has anyone covered, sealed a foam bator?

Discussion in 'Incubating & Hatching Eggs' started by jnjross, May 10, 2008.

  1. jnjross

    jnjross Chillin' With My Peeps

    Apr 3, 2008
    edwards, ms
    I've been toying with the idea of covered the outside of my lg with real duct tape, the foil kind, dh is a hvac tech we have tons of it. but i fear there's an unseen problem with doing this.
     
  2. MissPrissy

    MissPrissy Overrun With Chickens Premium Member

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    Forks, Virginia
    If you seal it air tight the eggs will suffocate and the embryos will die. While the embryos do not breath with lungs until they hatch there is an exchange of gasses and fresh air from outside must circulate through the bator to keep the eggs healthy and the embryos alive as they develop.
     
  3. Davaroo

    Davaroo Poultry Crank

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    Feb 4, 2007
    Leesville, SC
    I do it to all my bators. I make a jacket of bubble wrap and duct tape, sort of an insulating "coozy." I highly recommend it.

    As Prissy says, DONT cover the vents. Just work around them so they remain open and oxygen can circulate.
     
  4. jnjross

    jnjross Chillin' With My Peeps

    Apr 3, 2008
    edwards, ms
    i wasn't gonna cover the area near the window where the vents are, but the bottom tray and the top sides like a shell over the foam,
     
  5. MissPrissy

    MissPrissy Overrun With Chickens Premium Member

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    Forks, Virginia
    Look carefully around the bottom. You should have some small circulation holes.
     
  6. jnjross

    jnjross Chillin' With My Peeps

    Apr 3, 2008
    edwards, ms
    oh i forgot about the holes on the bottom
     
  7. horsechick

    horsechick Chillin' With My Peeps

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    Nov 14, 2007
    Eaton, Ohio
    Hi,
    I could never get my humidity up in the LG to hatch.
    So I put the bottom inside a 13 gallon kitchen trash bag and it fit perfect. Opened the vents on top. The holes on the bottom of an LG are directly on the bottom, (Bad design), So they are sitting on the table (I don't know how air flows gets thru when its sitting on them?)
    Filled the bottom with water and had awesome humidity.
    Not to mention clean up was a breeze, poured water out, and flipped the bag inside out to take off, all junk came with it!
    Easy clean up!
    Best of luck!
    Take care,
    Angela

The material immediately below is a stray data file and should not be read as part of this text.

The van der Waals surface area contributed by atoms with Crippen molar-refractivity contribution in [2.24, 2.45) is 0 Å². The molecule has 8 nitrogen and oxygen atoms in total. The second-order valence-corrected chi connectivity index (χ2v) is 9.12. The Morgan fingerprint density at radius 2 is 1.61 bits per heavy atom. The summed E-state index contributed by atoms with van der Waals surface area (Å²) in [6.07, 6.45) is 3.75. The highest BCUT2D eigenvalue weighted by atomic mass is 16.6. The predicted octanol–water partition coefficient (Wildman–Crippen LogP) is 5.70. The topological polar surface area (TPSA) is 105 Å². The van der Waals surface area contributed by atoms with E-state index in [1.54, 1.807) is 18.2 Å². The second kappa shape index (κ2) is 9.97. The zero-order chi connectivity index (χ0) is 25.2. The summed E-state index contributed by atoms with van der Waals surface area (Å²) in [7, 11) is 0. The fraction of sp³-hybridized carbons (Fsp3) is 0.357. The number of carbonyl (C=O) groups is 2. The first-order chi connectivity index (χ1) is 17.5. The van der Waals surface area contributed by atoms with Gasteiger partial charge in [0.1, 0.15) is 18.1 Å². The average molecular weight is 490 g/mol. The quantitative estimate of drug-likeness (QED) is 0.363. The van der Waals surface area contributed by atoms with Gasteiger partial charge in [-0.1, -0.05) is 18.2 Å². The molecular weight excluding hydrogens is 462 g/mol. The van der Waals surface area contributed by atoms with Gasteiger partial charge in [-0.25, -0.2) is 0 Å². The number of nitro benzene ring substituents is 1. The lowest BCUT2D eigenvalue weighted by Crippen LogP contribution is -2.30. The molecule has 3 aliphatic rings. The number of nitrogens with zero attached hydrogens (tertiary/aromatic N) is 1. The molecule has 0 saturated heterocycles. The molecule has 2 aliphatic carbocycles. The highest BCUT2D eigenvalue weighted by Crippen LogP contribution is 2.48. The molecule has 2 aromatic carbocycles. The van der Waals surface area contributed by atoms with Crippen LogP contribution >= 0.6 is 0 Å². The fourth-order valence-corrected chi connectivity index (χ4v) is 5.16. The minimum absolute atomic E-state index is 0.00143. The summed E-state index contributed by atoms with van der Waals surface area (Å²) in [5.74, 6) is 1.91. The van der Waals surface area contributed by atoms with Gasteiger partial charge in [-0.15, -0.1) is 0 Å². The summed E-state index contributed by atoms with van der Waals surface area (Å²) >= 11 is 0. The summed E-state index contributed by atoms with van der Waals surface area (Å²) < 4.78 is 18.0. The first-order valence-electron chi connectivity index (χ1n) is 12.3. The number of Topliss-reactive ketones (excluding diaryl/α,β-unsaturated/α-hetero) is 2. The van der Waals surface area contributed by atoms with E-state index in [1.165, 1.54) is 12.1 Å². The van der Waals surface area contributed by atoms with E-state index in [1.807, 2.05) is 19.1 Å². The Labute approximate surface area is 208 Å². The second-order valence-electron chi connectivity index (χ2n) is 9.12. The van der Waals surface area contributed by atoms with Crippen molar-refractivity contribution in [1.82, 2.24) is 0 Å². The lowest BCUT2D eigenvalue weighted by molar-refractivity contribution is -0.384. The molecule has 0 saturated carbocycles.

8. jnjross

    jnjross Chillin' With My Peeps

    Apr 3, 2008
    edwards, ms
    yeah i thought they were drain holes but if i cut them out i think i should be fine,
     
  9. Davaroo

    Davaroo Poultry Crank

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    Feb 4, 2007
    Leesville, SC
    I added taller feet to my foamies by gluing on some rubber pads. That way there is more circulation from the bottom up.
    Foamies were first designed as still air units, so convection is the key to air exchange in the bator chamber.
    That is why the holes are on the bottom - heat rises, so fresh air is drawn in the through the bottom holes.

    I also open the vents by pushing a pencil through the holes. This nearly doubles the area of the vents, yet still allows use of the top plugs to help regulate humidity.

    Chicks respire heavily in the shell, and require a lot of oxygen. This is especially so when they begin to make their own body heat, after about day 10. I wouldn't recommend using a plastic bag to raise humidity unless I was certain I did nothing to impede proper air circulation.

    If you want an insualting jacket, just make a bubble wrap-and-duct tape "coozy cover," leaving the vents and bottom open. I also site mine on a piece of insulating "blue foam" board in the bottom of a little used closet. The less air disturbance around the bator the better.
    In fact, if you site it where there is little environmental disturbance, a cover is probably not needed.
     
  10. horsechick

    horsechick Chillin' With My Peeps

    892
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    Nov 14, 2007
    Eaton, Ohio
    We had our best hatch ever using the plastic bag on the bottom.
     

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